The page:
- Foreign market entry options include exporting, joint ventures, foreign direct investment, franchising, licensing, and various other forms of strategic alliance.
- Of these potential entry models, licensing is relatively low risk in terms of time, resources, and capital requirements.
- Advantages of licensing include localization through a foreign partner, adherence to strict international business regulations, lower costs, and the ability to move quickly.
- Disadvantages to this entry mode include loss of control, potential quality assurance issues in the foreign market, and lower returns due to lower risk.
- When deciding to license abroad, careful due diligence should be done to ensure that the licensee is a strong investment for the licensor and vice versa.
- licensor: In a licensing relationship, the owner of the produce, service, brand or technology being licensed.
- licensee: In a licensing relationship, the buyer of the produce, service, brand or technology being licensed.
When considering entering international markets, there are some significant strategic and tactical decisions to be made. Exporting, joint ventures, direct investment, franchising, licensing, and various other forms of strategic alliance can be considered as market entry modes. Each entry mode has different pros and cons, addressing issues like cost, control, speed to market, legal barriers, and cultural barriers with different degrees of efficiency.
What is Licensing
A licensor (i.e. the firm with the technology or brand ) can provide their products, services, brand and/or technology to a licensee via an agreement. This agreement will describe the terms of the strategic alliance, allowing the licensor affordable and low risk entry to a foreign market while the licensee can gain access to the competitive advantages and unique assets of another firm. This is potentially a strong win-win arrangement for both parties, and is a relatively common practice in international business.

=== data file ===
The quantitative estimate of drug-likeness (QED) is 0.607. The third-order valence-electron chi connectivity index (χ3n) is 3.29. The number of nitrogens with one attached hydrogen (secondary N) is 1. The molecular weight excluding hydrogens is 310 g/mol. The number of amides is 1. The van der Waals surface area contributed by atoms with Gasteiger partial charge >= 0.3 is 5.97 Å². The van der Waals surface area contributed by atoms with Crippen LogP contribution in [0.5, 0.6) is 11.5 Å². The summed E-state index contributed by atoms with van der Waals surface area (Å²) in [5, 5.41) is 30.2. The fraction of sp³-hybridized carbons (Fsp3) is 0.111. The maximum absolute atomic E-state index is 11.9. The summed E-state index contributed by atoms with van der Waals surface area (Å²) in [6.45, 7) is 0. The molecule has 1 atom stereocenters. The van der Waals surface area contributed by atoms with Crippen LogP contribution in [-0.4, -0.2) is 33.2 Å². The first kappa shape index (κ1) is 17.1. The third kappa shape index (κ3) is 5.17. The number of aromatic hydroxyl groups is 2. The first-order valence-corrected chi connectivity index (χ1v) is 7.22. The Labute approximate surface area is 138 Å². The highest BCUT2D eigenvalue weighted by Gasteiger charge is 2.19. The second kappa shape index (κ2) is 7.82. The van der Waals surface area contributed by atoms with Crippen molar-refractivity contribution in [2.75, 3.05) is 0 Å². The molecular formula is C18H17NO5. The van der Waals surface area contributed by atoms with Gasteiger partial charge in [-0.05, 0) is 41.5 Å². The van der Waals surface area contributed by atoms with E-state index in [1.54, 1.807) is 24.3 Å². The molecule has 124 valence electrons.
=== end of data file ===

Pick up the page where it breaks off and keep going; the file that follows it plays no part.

Let’s consider an example. The licensor is a company involved in energy health drinks. Due to food import regulations in Japan, the licensor cannot sell the product at local wholesalers or retailers. In order to circumvent this strategic barrier, the licensor finds a local sports drink manufacturer to license their recipe to. In exchange, the licensee sells the product locally under a local brand name and kicks back 15% of the overall revenues to the licensor.
The Pros and Cons
Before deciding to use licensing as an entry strategy, it’s important to understand in which situations licensing is best suited.
Licensing affords new international entrants with a number of advantages:
- Licensing is a rapid entry strategy, allowing almost instant access to the market with the right partners lined up.
- Licensing is low risk in terms of assets and capital investment. The licensee will provide the majority of the infrastructure in most situations.
- Localization is a complex issue legally, and licensing is a clean solution to most legal barriers to entry.
- Cultural and linguistic barriers are also significant challenges for international entries. Licensing provides critical resources in this regard, as the licensee has local contacts, mastery of local language, and a deep understanding of the local market.
While the low-cost entry and natural localization are definite advantages, licensing also comes with some opportunity costs:
- Loss of control is a serious disadvantage in a licensing situation in regards to quality control. Particularly relevant is the licensing of a brand name, as any quality control issue on behalf of the licensee will impact the licensor’s parent brand.
- Depending on an international partner also creates inherent risks regarding the success of that firm. Just like investing in an organization in the stock market, licensing requires due diligence regarding which organization to partner with.
- Lower revenues due to relying on an external party is also a key disadvantage to this model. (Lower risk, lower returns.)
Imports are the inflow of goods and services into a country’s market for consumption.
Explain the methodology behind the selection of products to import
- A country specializes in the export of goods for which it has a comparative advantage and imports those for which it has a comparative disadvantage. By doing so, the country can increase its welfare.